Millennials: We Are the Disease

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Maybe the whole generational divide thing is just an invention to create angst. Maybe the Boomer-versus-Millennial trope is false.

But one of the comments I’ve seen around those sorts of arguments in the last few years is that Millennials have a chance to be the next Greatest Generation. It sounds good, doesn’t it? I want to be known as part of a group who were awesome, like my great-grandparents! I bear my great-grandma’s name (Rose), and of everyone in my family, my mom can’t stop talking about my great-grandpa, Tony. They even lived long enough (both of them, to over 100) for me to get to know them pretty well. And they lived small, and lived faithful, and lived well. They lived a lot of sacrifice, and they lived a lot of love, and they lived a lot of tough times. 

So, here’s the thing, Millennials. We can’t just slide into being Great. We can’t just trip into the DMs of history. 

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Why Pregnant & Nursing Mothers Don’t Fast

IMG_5298Last year at Lent, I was pregnant. This year, I’m in the throes of nursing. One of these has been the case for the last FIVE Lents.

At first, I felt like I had a sort of get-out-of-jail-free card. A few years in, I came to admit that really, it’s more about spiritual disciplines, not like, whether I eat meat or not, so the stipulation of pregnant and nursing mothers being excused wasn’t really an excuse at all.

And now, I’ve come to a new conclusion: we’re fasting all the damned time. Continue reading

Don’t Have it Your Way

I have bad news: the Kingdom of God is not like Burger King.

Really, this is Good News, we might even say it’s the Good News, but just like the questioners in John’s Gospel this morning, I wonder if we often expect that the Kingdom of God, that the way of Jesus, that the call of the Cross, will be somewhat more familiar than it is, that the habits we’re called to take up would fit a bit more seamlessly into our lives as is, that the modes of thinking and talking and relating that God often inhabits himself would be a bit more accessible, comfortable, more common sensical to our current proclivities and desires.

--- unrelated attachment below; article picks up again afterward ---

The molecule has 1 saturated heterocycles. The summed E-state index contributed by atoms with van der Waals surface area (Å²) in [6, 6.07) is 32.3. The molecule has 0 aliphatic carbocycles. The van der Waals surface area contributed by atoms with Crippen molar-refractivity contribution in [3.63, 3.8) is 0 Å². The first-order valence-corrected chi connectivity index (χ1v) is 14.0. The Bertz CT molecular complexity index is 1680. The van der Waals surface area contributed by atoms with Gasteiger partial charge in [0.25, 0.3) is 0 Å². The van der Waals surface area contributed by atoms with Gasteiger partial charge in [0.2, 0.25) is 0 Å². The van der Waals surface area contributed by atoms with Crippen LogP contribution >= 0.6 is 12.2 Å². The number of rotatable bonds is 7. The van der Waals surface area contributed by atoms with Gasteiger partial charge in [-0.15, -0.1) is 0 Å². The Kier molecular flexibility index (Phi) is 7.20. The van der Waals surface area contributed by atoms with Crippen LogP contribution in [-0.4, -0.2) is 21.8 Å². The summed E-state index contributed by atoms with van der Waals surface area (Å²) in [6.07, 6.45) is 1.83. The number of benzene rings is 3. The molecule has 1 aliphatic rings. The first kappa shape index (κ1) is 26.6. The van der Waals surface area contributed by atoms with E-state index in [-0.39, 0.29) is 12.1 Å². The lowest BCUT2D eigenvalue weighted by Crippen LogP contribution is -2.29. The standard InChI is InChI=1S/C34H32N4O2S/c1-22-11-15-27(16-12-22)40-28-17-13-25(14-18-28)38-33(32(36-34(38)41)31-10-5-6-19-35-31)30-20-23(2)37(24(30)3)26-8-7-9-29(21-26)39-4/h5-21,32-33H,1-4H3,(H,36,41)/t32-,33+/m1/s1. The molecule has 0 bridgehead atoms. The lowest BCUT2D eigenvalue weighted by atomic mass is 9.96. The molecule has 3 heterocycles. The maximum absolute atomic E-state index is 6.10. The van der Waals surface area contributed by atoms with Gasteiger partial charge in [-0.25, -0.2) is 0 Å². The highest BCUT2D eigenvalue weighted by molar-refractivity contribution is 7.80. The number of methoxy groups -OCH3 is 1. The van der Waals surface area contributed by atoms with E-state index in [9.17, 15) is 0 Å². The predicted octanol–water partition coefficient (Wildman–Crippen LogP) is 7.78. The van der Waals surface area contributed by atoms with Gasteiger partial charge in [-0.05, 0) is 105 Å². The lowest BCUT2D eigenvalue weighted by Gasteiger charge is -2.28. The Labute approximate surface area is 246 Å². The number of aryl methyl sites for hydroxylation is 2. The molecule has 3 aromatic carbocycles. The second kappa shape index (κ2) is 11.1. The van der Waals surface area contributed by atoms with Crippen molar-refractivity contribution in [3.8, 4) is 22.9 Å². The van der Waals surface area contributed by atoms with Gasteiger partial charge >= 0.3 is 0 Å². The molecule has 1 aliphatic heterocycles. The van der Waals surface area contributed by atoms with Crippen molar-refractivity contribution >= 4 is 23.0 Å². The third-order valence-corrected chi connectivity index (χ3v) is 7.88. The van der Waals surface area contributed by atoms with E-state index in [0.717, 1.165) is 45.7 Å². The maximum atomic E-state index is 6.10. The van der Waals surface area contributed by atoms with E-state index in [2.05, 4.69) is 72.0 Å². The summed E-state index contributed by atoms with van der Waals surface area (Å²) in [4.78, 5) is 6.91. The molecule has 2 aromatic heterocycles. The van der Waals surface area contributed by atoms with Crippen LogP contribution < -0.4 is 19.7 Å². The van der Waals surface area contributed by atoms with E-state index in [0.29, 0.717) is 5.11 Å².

“Tell us plainly,” they say, “are you the Christ?” Remember, these are not strangers off the street, they are not pagans who have never heard a word of Scripture in their lives, they are not even worshippers of some other religion, used to sacred words but not familiar with the proclamations of the God Yahweh. These are people who have heard the words of the God of the burning bush and of the great prophets since they could understand language, and probably even before that; the voice of God ought to be one of the most familiar to their ears, one of the most identifiable to their minds and hearts, and yet as they are faced with the very Son of God, the man who proclaims, “the Father and I are one,” they eye him suspiciously — even more than that, the verse after our Gospel lesson ends today, their response to his saying that he’s one with God, is to pick stones up to kill him. No joke. Continue reading

Running Water

ERH Sermon Photo Lent 5A sermon for the fifth Sunday in Lent. Isaiah 43:16-21

When I get thirsty, I walk over to the cabinet and grab a glass from my line of clean dishes, I meander to the closest of several sinks in my house or in the office, I flick the knob with my wrist, and “ahh,” my thirst is quenched.

Even a hundred years ago, on my great-grandmother’s farmstead in Minnesota, the very most she’d need to do — even in April — was pull on boots and coat, grab a bucket, and trudge across the yard to the water pump, work the handle a few times with vigor, and then enjoy fresh water from the depths of the earth.

The ingenuity of our forebears, the clever and brilliant inventors of our past, have brought unimaginable convenience and immediacy to our lives. Even in our dry season, hoses still spout water for home gardeners, we don’t get concerned that our rivers might leave us without a way to feed our plants, let alone to quench our own thirst. And so, this word from Isaiah, beautiful and evocative though it may be, suffers the risk of remaining in our ears and in our minds, not moving all the way into our hearts and our bodies, because with roads spanning our massive country — even our ponderous state — there’s no real need for a “way in the wilderness,” or for “rivers in the desert.” Except for fleeting, dramatic circumstances (perhaps!), most of us has never needed “water in the wilderness,” or been dependent on some divine being to be given drink to quench our thirst. Continue reading